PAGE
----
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Cupping

What is Cupping?

Cupping therapy is a form of alternative medicine in which cups are placed on the skin to create suction. The cups can be made of a variety of materials, including: glass, bamboo, plastic, or earthenware

Cupping therapy can increase circulation and promote the healing of a broad range of ailments.

A vacuum is created inside the cup with a rubber pump. This causes the skin to rise and redden as blood vessels expand. The cup can be left in place for five to 10 minutes or moved around the skin in a massage-type effect.

History

Cupping therapy dates back to ancient Egyptian, Chinese, and Middle Eastern cultures. One of the oldest medical textbooks in the world, the Ebers Papyrus, describes how the ancient Egyptians used cupping therapy in 1,550 B.C.

In general, Western medical societies are skeptical of the health claims made by cupping supporters. “Available scientific evidence does not support cupping as a cure for cancer or any other disease,” states the American Cancer Society. “Reports of successful treatment with cupping are mainly anecdotal rather than from research studies.”

But a 2012 study published in the journal PLoS ONE suggests that cupping therapy may have more than a placebo effect. Australian and Chinese researchers reviewed 135 studies on cupping therapy published between 1992 and 2010. They concluded that cupping therapy may be effective when combined with other treatments like acupuncture or medications in treating various diseases and conditions, such as:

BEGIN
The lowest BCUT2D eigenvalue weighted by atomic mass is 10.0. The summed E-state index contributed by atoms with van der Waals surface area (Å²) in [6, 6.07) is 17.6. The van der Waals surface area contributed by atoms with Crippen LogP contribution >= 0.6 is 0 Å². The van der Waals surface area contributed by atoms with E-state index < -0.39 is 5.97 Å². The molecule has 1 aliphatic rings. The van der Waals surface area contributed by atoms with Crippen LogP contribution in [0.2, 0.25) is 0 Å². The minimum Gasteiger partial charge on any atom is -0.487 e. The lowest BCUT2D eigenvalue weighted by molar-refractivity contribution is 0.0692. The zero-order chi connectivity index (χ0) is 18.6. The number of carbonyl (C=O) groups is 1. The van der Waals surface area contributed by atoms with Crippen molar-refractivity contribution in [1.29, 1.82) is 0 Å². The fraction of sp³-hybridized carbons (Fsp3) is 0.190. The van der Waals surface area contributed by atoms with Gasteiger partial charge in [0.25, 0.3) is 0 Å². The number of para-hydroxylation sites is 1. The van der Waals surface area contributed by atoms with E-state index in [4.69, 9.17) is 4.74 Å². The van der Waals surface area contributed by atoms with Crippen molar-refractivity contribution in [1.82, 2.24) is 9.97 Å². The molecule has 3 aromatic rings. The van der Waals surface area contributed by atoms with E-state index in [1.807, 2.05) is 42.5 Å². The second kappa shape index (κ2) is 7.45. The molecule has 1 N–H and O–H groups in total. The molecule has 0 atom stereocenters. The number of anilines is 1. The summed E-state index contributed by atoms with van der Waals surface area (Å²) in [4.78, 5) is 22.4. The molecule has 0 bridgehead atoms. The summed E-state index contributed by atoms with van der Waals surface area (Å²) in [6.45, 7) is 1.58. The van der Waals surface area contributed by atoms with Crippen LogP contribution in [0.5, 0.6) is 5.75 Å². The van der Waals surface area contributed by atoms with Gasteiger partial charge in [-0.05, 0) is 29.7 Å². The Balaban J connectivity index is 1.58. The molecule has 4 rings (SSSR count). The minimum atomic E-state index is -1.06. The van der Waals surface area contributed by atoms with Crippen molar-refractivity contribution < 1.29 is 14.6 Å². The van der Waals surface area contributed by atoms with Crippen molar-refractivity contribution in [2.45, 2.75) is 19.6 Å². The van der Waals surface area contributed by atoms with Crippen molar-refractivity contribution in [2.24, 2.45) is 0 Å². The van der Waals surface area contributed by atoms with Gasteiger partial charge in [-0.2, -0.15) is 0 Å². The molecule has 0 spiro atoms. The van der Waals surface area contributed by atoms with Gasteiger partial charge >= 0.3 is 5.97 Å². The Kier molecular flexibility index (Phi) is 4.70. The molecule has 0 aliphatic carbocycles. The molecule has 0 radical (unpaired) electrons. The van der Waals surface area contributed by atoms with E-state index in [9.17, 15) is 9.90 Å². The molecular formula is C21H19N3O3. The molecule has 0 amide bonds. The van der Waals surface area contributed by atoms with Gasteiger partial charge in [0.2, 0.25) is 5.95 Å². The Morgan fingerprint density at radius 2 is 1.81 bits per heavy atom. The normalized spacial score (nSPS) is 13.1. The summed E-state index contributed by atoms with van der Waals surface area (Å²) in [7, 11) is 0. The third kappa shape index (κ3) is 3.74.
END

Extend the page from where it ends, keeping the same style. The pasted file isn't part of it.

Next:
Herpes zoster
Acne
Facial paralysis
Cervical spondylosis

The researchers acknowledge that many of the studies in their review may have contained some bias. They say better studies are needed to draw a definite conclusion.

Benefits of Cupping Therapy

The British Cupping Society says cupping therapy can treat a variety of conditions. This has not been backed up by studies. But the organization says cupping therapy is used to treat:

  • Blood disorders such as anemia and hemophilia
  • Rheumatic diseases such as arthritis and fibromyalgia
  • Fertility and gynecological disorders
  • Skin problems such as eczema and acne
  • High blood pressure (hypertension)
  • Migraine
  • Anxiety and depression
  • Bronchial congestion caused by allergies and asthma
  • Varicose veins
  • Supporters also believe that cupping therapy can reduce pain and inflammation throughout the body. And they say it can promote mental and physical relaxation and well-being.
  • Pain
  • Deep scar tissue in the muscle and connective tissues
  • Muscle knots
  • Swelling

Side Effects of Cupping Therapy

Cupping is considered to be relatively safe, especially when performed by trained health professionals. Potential side effects include:

Mild discomfort
Bruises
According to the British Cupping Society, cupping therapy should be avoided by the following groups:

  • Pregnant or menstruating women
  • People with metastatic cancer (cancer that has spread from one part of the body to another)
  • People with bone fractures or muscle spasms
  • The organization also says cupping therapy should not be applied to sites on the body that have:
    • A deep vein thrombosis
    • An ulcer
    • An artery
    • A pulse that can be felt

A health care provider may mistakenly think marks left from cupping therapy are evidence of physical abuse.

Like many alternative treatments, cupping therapy has not been extensively studied. Researchers say that most cupping therapy studies have been small and poorly designed. More studies are needed to prove or disprove claims of health benefits.